Sending or showing code that you’ve written to someone, possibly a classmate, so that he or she might help you identify and fix a bug.
Sharing a few lines of your own code online so that others might help you identify and fix a bug.
Turning to the course’s heads for help or receiving help from the course’s heads during the quiz or test.
Turning to the web or elsewhere for instruction beyond the course’s own, for references, and for solutions to technical difficulties, but not for outright solutions to problem set’s problems or your own final project.
Whiteboarding solutions to problem sets with others using diagrams or pseudocode but not actual code.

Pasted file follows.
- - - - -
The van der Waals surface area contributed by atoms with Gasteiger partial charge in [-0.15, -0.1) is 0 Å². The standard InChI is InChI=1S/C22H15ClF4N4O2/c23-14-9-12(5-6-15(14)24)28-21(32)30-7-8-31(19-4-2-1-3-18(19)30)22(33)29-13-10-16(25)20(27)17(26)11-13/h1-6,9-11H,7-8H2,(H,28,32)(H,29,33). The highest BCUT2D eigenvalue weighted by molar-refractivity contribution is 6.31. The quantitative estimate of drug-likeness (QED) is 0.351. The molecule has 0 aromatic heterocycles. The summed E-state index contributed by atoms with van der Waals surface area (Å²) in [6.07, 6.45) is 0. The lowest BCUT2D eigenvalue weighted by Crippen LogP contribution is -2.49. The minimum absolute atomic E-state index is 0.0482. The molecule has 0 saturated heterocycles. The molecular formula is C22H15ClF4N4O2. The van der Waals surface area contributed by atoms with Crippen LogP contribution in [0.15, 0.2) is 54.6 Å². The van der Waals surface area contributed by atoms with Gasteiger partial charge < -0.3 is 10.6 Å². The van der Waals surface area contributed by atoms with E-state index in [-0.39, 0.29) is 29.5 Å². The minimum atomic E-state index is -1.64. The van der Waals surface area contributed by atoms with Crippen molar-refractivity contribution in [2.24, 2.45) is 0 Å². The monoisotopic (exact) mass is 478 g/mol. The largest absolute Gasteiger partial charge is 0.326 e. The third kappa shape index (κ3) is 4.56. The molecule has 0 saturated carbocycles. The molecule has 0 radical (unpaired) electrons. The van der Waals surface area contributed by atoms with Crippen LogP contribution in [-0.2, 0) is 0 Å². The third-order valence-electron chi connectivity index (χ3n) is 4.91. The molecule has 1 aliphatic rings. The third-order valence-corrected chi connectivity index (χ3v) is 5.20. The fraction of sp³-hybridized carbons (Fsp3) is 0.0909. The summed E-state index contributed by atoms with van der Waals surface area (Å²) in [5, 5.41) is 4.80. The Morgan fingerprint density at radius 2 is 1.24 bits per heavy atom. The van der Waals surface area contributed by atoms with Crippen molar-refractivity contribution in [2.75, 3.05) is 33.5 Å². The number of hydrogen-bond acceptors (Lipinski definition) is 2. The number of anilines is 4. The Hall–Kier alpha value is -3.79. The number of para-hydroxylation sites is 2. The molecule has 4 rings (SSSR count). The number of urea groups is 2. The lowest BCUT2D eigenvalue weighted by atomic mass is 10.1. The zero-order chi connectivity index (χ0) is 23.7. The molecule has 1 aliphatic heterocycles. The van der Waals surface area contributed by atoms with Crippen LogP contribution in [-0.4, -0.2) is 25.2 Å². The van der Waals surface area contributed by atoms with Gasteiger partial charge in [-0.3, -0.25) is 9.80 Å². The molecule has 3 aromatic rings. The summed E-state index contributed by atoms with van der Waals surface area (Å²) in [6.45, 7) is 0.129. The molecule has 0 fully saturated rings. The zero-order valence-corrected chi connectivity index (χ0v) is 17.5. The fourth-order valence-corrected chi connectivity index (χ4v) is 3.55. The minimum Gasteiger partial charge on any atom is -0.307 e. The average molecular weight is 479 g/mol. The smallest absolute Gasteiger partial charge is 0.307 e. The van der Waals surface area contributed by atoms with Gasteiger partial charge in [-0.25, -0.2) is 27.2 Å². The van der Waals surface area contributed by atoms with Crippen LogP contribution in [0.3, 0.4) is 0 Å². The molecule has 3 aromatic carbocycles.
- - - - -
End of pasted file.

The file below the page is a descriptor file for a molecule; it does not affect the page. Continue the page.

Working with (and even paying) a tutor to help you with the course, provided the tutor does not do your work for you.
Accessing a solution to some problem prior to (re-)submitting your own.
Asking a classmate to see his or her solution to a problem set’s problem before (re-)submitting your own.
Decompiling, deobfuscating, or disassembling the staff’s solutions to problem sets.
Failing to cite (as with comments) the origins of code or techniques that you discover outside of the course’s own lessons and integrate into your own work, even while respecting this policy’s other constraints.
Giving or showing to a classmate a solution to a problem set’s problem when it is he or she, and not you, who is struggling to solve it.
Looking at another individual’s work during the test or quiz.